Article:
It’s a great summer for Donna Summer fans. Just over a month ago, a highly anticipated documentary, Love to Love You, Donna Summer, co-directed by Roger Ross Williams and Brooklyn Sudano (the youngest daughter of the late disco megastar), explored the turbulent backstory of the artist’s life career. And today, Christie’s Rockefeller Center opened “The Collection of Donna Summer,” an exhibition and sale featuring more than 90 of Summer’s personal items.
“We had a large house with a lot of stuff in it and it just felt like, ‘What is the best that we can share with the world that feels meaningful and that the scope of it feels broad enough that it encompasses all the different facets of my mom’s life, career, and personality?’” Sudano says.
It’s important for Sudano and her family that the public walk away with a “real” understanding of her mother’s work — and to honor her legacy. So they made sure that portions of the proceeds will be donated to St. Jude Children’s Hospital, the Save the Music Foundation, and the Elton John AIDS Foundation — all charities Summer held close to her heart.
Sudano spoke with the Cut about highlights in the exhibition, on view at Christie’s Rockefeller Center from June 23rd - 28th (an online part of the sale is open for bids through June 29th.)
Artwork by Summer titled Scarlet Starlette, 1988
“I remember her being in the garage area at our house in Thousand Oaks, California, where she would have multiple canvases up, working on different paintings, letting one dry, and starting something else. And she always included us. So if we were there after school, she’d tell us, ‘Here’s a canvas, here’s some paint, go ahead, you can paint alongside me.’ So the artwork featured particularly came from a period in the late ’80s when she was home and did a lot of it for herself. It was a personal means of expression without an agenda. Within them, you see a lot of characters and identities and she’s created a mood with the figures she painted.”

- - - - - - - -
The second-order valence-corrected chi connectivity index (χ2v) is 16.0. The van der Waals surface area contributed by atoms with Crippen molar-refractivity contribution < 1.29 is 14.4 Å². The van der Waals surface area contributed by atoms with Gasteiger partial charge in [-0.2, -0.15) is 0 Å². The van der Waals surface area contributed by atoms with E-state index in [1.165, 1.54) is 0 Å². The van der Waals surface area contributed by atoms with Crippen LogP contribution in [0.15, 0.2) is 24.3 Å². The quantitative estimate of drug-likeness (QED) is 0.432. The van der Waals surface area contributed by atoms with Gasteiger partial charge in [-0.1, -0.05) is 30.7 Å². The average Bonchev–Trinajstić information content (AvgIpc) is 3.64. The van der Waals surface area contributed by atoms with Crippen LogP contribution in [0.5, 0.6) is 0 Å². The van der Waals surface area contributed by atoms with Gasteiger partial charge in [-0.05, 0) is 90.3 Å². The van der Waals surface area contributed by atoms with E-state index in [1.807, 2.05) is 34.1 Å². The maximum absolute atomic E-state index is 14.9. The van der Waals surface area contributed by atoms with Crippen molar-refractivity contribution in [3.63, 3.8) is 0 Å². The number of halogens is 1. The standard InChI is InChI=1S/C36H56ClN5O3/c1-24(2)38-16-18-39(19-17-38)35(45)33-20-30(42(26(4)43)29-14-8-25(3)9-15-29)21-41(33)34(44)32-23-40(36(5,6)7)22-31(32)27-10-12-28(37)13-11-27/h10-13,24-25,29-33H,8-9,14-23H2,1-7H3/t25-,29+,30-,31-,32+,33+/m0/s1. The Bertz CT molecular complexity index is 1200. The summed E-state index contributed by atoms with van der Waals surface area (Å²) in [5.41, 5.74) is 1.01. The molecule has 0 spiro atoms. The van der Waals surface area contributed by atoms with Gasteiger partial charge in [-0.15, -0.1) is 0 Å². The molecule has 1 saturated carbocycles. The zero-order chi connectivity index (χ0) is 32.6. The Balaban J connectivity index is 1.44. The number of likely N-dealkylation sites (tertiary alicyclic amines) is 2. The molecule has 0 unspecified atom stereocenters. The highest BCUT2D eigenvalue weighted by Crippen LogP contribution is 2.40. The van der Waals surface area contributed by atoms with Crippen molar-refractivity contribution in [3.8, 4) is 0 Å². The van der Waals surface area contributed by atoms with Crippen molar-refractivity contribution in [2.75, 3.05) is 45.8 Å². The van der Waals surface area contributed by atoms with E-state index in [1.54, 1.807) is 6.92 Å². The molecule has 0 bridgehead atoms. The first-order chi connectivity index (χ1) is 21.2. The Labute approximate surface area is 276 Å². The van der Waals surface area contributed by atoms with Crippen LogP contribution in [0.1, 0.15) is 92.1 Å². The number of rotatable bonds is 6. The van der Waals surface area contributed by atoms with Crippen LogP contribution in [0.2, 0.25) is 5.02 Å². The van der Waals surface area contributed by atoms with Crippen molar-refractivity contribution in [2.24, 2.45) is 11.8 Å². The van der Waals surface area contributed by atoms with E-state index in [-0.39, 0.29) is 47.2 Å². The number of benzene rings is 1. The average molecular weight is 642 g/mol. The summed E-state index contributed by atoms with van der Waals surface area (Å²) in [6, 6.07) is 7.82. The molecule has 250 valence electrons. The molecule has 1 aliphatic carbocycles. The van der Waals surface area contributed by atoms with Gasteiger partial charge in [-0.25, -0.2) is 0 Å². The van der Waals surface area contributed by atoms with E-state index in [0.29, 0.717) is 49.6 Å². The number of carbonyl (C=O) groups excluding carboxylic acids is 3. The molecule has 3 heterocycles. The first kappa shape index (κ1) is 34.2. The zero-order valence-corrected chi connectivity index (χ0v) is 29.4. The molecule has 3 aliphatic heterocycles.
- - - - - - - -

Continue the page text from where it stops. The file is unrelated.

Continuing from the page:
A Mexican silver goblet from Mexico City, first half of the 20th century
“She would have this silver goblet onstage filled with diet, caffeine-free Pepsi alongside her water. My sister Amanda and I would work on her tours during the summer, and one of our jobs was stirring the bubbles out of it because if we didn’t, she would burp while she was singing, so the Pepsi had to be completely flat. That chalice has seen many a concert.”
Two Polaroids of Donna Summer
“Other items that I personally love and helped choose for the exhibition are the Polaroids. Some of them were really hard to break up with. Still, again, I felt very strongly about sharing because my mom always had a camera and so these Polaroids are just snapshots of a lot of things that she really loved: her creativity, her costumes, trying on costumes, and her paintings. I love them so much and I feel like they’re a token that won’t take up too much space; they’re such strong images.”
An RIAA Gold Record award issued to Summer for “Hot Stuff,” 1979
“For her, being a respected artist was more important than an actual award. So a lot of the awards and the gold albums and other things — she made a concerted effort not to have them on display. That was so our family didn’t feel like we had to live up to any expectations or strive for that, or live up to this pressure of Donna Summer all of the time. When she was home, she was ‘Mommy.’ Yes, the awards are representative of just how impactful her career and music were at that particular time, but she didn’t put a lot of stock into that. I think one of the things she did pride herself on in terms of awards is that she won them in many different genres. It wasn’t just disco. It wasn’t just pop. It wasn’t just R&B. It wasn’t just gospel. It wasn’t just dance. It went across the board on all of these things.”
A group of seven designs drawn by Summer
“She played a very big part in creating her stage shows and persona, particularly as she became bigger and had a little bit more control. When you think about the first ‘Love to Love You’ dress, she chose that dress, which became very famous. She rented it! She wasn’t able to afford it in Germany. So very early on, the costumes, and the outfits, and the fashion were very much a part of her creation of the character for each individual song or each individual section of the stage performance. Her fashion was very integral to the totality of the experience of her performances.”
Draft manuscript lyrics for “On My Honor”
“Some of the most meaningful pieces to me, other than her artwork, are the handwritten lyrics because you see her artistry in motion. You’re able to see how her brain was working. She crossed out this word, and this word was inserted. Whenever I see the handwritten lyrics, it feels like you’re getting a part of her artistry and creativity on the ground level, really from its inception like a snapshot in time.”